Saturday, March 10, 2018

Shear (and Pemb) genius

As a huge fan of The League Of Gentlemen, both long-term and of the recent 20th anniversary episodes, I don't say this lightly - but Inside No. 9 is the best thing Reece Shearsmith and Steve Pemberton have done. Previous series have featured some stellar episodes, but the latest (the fourth) arguably raised the bar even higher.

Take the first episode, for instance, which set the tone through its sheer brilliance. 'Zanzibar' was the duo's take on classic farce, centred on a case of mistaken identity and accordingly delivered in Shakespearean iambic pentameter but bearing their own imprint (not least the recurrent references to golden showers). With all the action taking place in the same hotel corridor, the various characters and narrative threads were superbly choreographed. Of course, the fact that Kevin Eldon was among the ensemble cast only made it even better.

Of the other episodes, the most praise came for 'Bernie Clifton's Dressing Room', a poignant and beautifully observed dialogue between the show's creators, playing the members of an estranged comedy double act. To be honest, though, I thought 'Zanzibar' was just as good - likewise the third episode, 'Once Removed', a murder mystery told in short instalments, each one rewinding another ten minutes. We had to watch it again immediately to fully appreciate its genius, the various clues all set out in plain sight but unobtrusively and without a heavy hand.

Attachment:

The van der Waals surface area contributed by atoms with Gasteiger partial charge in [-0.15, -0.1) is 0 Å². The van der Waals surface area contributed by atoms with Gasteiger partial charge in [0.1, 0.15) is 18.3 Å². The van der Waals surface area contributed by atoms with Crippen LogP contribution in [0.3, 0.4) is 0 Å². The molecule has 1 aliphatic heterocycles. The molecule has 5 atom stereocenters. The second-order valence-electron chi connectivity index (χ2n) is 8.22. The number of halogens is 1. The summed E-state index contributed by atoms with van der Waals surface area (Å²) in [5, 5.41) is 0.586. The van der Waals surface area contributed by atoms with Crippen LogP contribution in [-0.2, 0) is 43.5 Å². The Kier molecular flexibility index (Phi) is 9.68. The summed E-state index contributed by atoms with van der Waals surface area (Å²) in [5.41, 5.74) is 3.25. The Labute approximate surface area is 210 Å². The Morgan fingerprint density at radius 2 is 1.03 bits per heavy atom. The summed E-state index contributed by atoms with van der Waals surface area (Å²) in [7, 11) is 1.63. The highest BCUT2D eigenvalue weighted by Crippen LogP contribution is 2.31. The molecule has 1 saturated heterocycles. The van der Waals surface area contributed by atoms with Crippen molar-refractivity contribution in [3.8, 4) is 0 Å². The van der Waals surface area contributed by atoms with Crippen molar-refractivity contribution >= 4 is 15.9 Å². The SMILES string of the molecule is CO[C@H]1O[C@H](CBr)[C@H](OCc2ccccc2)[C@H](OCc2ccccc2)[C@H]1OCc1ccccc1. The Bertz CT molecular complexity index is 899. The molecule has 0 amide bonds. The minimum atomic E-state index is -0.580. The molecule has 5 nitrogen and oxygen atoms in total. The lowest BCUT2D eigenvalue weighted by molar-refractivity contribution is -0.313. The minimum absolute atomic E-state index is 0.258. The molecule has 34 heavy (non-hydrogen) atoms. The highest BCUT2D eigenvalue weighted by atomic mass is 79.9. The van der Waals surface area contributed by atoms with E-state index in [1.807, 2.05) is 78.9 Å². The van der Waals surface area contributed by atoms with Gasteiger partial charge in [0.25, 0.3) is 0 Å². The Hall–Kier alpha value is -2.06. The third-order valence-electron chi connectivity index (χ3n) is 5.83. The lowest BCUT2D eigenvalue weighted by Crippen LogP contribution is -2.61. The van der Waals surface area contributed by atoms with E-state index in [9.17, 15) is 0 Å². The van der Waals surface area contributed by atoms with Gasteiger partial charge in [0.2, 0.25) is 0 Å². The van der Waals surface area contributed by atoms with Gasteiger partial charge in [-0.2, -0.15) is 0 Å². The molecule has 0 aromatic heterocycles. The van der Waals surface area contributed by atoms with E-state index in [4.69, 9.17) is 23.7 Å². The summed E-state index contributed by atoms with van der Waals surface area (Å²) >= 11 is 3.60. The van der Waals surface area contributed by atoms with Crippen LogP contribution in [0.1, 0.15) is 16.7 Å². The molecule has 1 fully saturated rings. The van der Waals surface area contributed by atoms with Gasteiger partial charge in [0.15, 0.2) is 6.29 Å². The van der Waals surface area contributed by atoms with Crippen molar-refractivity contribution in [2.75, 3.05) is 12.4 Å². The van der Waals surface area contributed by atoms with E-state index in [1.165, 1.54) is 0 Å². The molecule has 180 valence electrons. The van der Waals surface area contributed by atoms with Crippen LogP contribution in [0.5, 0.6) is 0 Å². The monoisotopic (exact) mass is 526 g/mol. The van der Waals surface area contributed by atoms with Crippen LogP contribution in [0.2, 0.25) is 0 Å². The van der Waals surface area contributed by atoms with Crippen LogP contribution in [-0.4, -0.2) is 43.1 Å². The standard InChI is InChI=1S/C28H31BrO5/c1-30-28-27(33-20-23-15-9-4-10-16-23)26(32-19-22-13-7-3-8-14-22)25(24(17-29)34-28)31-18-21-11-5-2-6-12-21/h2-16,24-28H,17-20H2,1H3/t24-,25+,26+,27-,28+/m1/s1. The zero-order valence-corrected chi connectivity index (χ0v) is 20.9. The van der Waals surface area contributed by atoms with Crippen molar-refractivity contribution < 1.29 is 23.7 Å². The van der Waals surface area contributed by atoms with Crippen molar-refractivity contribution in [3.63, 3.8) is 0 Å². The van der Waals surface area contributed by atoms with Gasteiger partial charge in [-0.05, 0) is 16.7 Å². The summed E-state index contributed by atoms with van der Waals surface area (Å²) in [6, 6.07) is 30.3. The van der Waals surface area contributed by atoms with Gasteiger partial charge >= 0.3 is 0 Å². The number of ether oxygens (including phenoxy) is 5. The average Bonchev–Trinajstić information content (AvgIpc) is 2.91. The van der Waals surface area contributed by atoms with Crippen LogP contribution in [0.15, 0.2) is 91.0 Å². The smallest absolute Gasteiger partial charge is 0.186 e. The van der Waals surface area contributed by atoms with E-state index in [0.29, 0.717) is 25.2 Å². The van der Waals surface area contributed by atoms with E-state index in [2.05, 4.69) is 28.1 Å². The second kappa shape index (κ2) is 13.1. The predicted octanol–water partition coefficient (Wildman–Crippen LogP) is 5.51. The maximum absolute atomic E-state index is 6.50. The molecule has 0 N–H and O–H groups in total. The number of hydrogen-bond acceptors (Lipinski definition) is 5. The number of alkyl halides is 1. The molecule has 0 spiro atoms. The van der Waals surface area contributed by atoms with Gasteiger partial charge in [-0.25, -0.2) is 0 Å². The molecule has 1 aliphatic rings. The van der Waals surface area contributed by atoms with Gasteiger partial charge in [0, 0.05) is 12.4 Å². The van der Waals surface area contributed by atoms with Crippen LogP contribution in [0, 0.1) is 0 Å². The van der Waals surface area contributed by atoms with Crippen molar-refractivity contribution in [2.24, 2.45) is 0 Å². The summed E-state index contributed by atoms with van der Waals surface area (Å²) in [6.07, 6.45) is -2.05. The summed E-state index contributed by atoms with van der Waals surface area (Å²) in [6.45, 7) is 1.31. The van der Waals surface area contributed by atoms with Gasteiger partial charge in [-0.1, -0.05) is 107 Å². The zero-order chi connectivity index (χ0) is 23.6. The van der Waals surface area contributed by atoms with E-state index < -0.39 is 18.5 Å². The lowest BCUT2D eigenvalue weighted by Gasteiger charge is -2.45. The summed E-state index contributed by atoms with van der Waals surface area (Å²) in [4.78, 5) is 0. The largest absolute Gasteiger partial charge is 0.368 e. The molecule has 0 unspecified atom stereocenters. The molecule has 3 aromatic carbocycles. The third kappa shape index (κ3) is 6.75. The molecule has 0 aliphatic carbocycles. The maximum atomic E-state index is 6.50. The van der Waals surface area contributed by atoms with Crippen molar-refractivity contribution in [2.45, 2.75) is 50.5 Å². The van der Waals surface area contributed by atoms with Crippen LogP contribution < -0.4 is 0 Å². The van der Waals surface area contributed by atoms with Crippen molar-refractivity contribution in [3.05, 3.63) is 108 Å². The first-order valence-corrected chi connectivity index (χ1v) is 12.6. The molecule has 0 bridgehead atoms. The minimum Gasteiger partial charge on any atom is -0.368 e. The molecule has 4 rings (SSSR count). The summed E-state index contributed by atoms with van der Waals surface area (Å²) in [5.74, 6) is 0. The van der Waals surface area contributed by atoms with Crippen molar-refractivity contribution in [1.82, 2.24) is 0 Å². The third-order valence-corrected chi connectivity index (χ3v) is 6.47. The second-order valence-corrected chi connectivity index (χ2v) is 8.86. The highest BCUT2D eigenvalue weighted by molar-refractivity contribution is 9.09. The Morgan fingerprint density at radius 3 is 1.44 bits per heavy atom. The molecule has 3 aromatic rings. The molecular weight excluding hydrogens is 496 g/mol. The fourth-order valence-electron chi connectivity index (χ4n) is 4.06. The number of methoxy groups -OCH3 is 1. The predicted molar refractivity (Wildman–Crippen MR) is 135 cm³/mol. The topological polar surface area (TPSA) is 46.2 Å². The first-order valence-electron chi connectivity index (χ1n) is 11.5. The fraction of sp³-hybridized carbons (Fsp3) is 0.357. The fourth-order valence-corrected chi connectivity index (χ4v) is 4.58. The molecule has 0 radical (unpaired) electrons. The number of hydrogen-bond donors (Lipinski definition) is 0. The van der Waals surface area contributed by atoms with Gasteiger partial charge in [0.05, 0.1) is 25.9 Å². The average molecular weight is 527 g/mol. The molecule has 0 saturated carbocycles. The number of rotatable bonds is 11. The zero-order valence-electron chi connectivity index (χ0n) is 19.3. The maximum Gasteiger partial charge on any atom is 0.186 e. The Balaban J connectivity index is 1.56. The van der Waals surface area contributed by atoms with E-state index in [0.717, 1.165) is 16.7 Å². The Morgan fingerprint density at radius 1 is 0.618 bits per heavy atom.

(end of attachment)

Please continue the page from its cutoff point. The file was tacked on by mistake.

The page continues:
After that initial trio of episodes, it was perhaps inevitable that the quality of the remainder would dip slightly. Even then, 'Tempting Fate' was a fine addition to their collection of supernatural horror stories, the plot revolving around the metallic hare prop that has been a running joke throughout every single episode of Inside No. 9 so far. And 'To Have And To Hold' had the most startling plot twist of any of the episodes, suddenly switching from an unflinching portrayal of a wedding photographer's marriage gone stale to something infinitely more disturbing. I'll never look at a Pot Noodle in quite the same way again.

For me, the only letdown was the fifth episode, 'And The Winner Is...', which - in taking aim at TV types and awards panels - felt a bit too much like an in-joke. That might have been excusable had it had the same razor-sharp dialogue as the other episodes or a more successful twist, and for once the big-name guest stars didn't shine (Zoe Wanamaker, as the bitter and superficial American diva, seemed miscast). However, to stress, 'And The Winner Is...' was only really a disappointment in the context of the rest of the series. Judged as a standalone piece and/or by standards of other programmes, it would be an undisputed triumph.

Shearsmith and Pemberton may have been merciless in their satirising of the awards process, but panels are surely going to respond to Inside No. 9 with enthusiasm and generosity (indeed, they've already started). It deserves to win everything going.

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